Search continues for missing Pinedale swimmer


Submitted photo by the Sublette County Sheriff’s Office

August 28, 2022 — Press Release from the Sublette County Sheriff’s Office

Tip Top Search and Rescue (TTSAR), Sublette County Sheriff’s Office (SCSO), and Wyoming Game and Fish continued their search this morning (Saturday) in the area around Moosehead Bay on Fremont Lake, north of Pinedale, Wyoming, for a missing Pinedale man, “Rick” De Ruiter Zylker, who was last seen Wednesday afternoon while swimming with co-workers and friends. We were unsuccessful in locating Mr. Zylker this morning, and strong winds picked up around noon, which stalled search efforts this afternoon (Saturday).

Speaking on behalf of the Sheriff’s Office and TTSAR, I wanted to put out a sincere “thank you” to Mr. Zylker’s family for their support and understanding during this very difficult time; to Rick’s co-workers at Ridleys and Ace Hardware for providing lunches and valuable information which has aided thus far in the search; and to our public for their outreach of support and prayers, as well as respecting the search area and steering clear as to not disrupt our search boat and crew.


A message from Sublette County Sheriff’s Office Public Information Officer Travis Bingham

The Sheriff’s Office has received numerous calls to assist in the search; however, at this point in time, we have enough volunteers and resources to continue our efforts.

I would like to try and clarify some commonly asked questions and educate the public on our search thus far. Many people have offered to come out and assist because their boats are equipped with side-scan sonar. While this is the same technology, we use a different application.

Sublette County Search and Rescue boat equipped with Two Fish sonar equipment (Photo submitted by the Sublette County Sheriff’s Office)

On your standard fishing boat, the transducer is mounted to the underside of the vessel. This provides an underwater map directly below and to the sides of the boat. We utilize a Tow Fish. It looks similar to a yellow torpedo. The Tow Fish is attached to a cable, and it is lowered into the water using a spool and motor. The crew attempted to get the Tow Fish as close to the bottom as possible without getting it snagged in trees or rocks. The Tow Fish emits a signal outside ways, thus the term “side-scan” and feeds it back to the operator. This is done in order to produce a shadow on any object sitting on the lake floor. Liken it to shining a flashlight in front of you. Any object will cast a shadow, and solid objects will appear brighter. This helps us to determine the size and shape of the object. Fremont Lake has a wide range of bottom surfaces: from sandy smooth, sandy wavy, rock outcroppings, boulders bigger than cars, and underwater cliffs. The sandy bottoms are easy to pick out objects and clear; the rocks are more challenging and require coming in at several different angles.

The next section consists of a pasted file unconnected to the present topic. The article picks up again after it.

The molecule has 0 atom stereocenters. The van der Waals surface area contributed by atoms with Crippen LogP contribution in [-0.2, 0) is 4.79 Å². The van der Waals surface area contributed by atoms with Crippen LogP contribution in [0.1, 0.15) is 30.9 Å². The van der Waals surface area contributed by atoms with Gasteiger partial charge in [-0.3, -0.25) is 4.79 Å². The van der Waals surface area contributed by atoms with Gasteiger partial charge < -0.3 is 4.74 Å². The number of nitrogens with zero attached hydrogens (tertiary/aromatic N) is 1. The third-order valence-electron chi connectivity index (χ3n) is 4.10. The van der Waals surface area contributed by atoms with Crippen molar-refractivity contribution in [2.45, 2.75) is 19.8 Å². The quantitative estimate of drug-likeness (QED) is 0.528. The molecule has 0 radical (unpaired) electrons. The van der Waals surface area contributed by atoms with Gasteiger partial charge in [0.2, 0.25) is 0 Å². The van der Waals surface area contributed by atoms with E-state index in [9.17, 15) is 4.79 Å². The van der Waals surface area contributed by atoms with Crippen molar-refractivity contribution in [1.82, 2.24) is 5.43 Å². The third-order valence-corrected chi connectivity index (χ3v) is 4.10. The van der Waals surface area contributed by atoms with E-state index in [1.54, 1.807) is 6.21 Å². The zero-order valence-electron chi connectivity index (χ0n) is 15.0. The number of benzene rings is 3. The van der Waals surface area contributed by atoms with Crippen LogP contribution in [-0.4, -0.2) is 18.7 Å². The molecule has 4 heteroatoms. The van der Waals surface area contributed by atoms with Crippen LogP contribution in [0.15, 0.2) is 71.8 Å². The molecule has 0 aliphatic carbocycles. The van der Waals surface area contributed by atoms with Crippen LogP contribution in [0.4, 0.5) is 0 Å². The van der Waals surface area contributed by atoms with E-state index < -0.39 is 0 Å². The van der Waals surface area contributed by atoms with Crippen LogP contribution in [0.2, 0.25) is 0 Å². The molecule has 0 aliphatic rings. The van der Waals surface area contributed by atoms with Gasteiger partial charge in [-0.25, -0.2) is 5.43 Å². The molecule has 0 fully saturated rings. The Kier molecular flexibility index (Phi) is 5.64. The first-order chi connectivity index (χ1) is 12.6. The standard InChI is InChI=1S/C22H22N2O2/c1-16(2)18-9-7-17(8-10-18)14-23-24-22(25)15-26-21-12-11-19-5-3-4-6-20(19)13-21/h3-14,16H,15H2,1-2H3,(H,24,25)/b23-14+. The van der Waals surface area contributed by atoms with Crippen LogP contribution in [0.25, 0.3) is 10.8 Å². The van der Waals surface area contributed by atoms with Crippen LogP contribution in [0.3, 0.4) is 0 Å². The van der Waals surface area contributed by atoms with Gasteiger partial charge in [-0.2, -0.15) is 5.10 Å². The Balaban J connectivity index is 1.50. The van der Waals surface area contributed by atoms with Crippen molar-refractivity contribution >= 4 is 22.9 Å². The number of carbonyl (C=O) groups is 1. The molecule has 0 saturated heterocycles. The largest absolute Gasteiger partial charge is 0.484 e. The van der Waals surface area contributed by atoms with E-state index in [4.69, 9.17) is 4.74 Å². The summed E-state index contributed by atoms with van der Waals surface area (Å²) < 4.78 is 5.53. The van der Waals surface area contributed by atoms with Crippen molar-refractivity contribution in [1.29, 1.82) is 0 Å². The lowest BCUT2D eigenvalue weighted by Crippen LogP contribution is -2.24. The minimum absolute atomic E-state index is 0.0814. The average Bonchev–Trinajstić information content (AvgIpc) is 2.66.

Why can’t we utilize divers or dive teams? The area we are searching ranges in depth from 150ft to 300ft of water. Our target range is 250ft. Even 7,000ft above sea level, the pressures at that depth are well over 100 pounds per square inch (psi). Recreational divers normally don’t exceed 130ft as going deeper would require decompression. Temperatures at that depth would be in the 30s, and visibility would be zero without the aid of a light. Because of this, our team is equipped with an underwater remote-operated vehicle or ROV.


Can we call on some of these reputable recovery/search teams we’ve seen on Television to assist? Yes. We can. However, we are using the same or very similar equipment, technology, and our Captain, TTSAR volunteer John Linn, is doing the same thing they would be doing. John has countless hours of experience and has helped families across this state and bordering states recover loved ones. I can guarantee this is not about pride. John belongs to a special group of individuals who have made it their life’s mission in offering this service. He is on the phone with fellow searchers Gene and Sandy Ralston almost every evening, ensuring nothing is missed. If John feels he needs help or more specialized equipment, then he will call upon that individual, and we will get them here. Currently, TTSAR boat Closure, John Linn, and a select few of our TTSAR members are the only crew in this state capable of providing this service.

Since Wednesday afternoon, John Linn and his crew have covered an area of approximately 1,800ft by 2,500ft. Our plans are to give the crew a break tomorrow, Sunday, make some changes to the equipment to enhance the coverage area in the rocky areas, then start back up Monday morning. The Upper Fremont Lake Boat Dock is open to the public. We just ask that anyone headed to the inlet stay toward the west end of the lake when approaching Moosehead Bay and try and keep your wake at a minimum.

We will continue to provide updates and answer questions as time permits. Please keep the De Ruiter Zylker family and our search teams in your thoughts and prayers.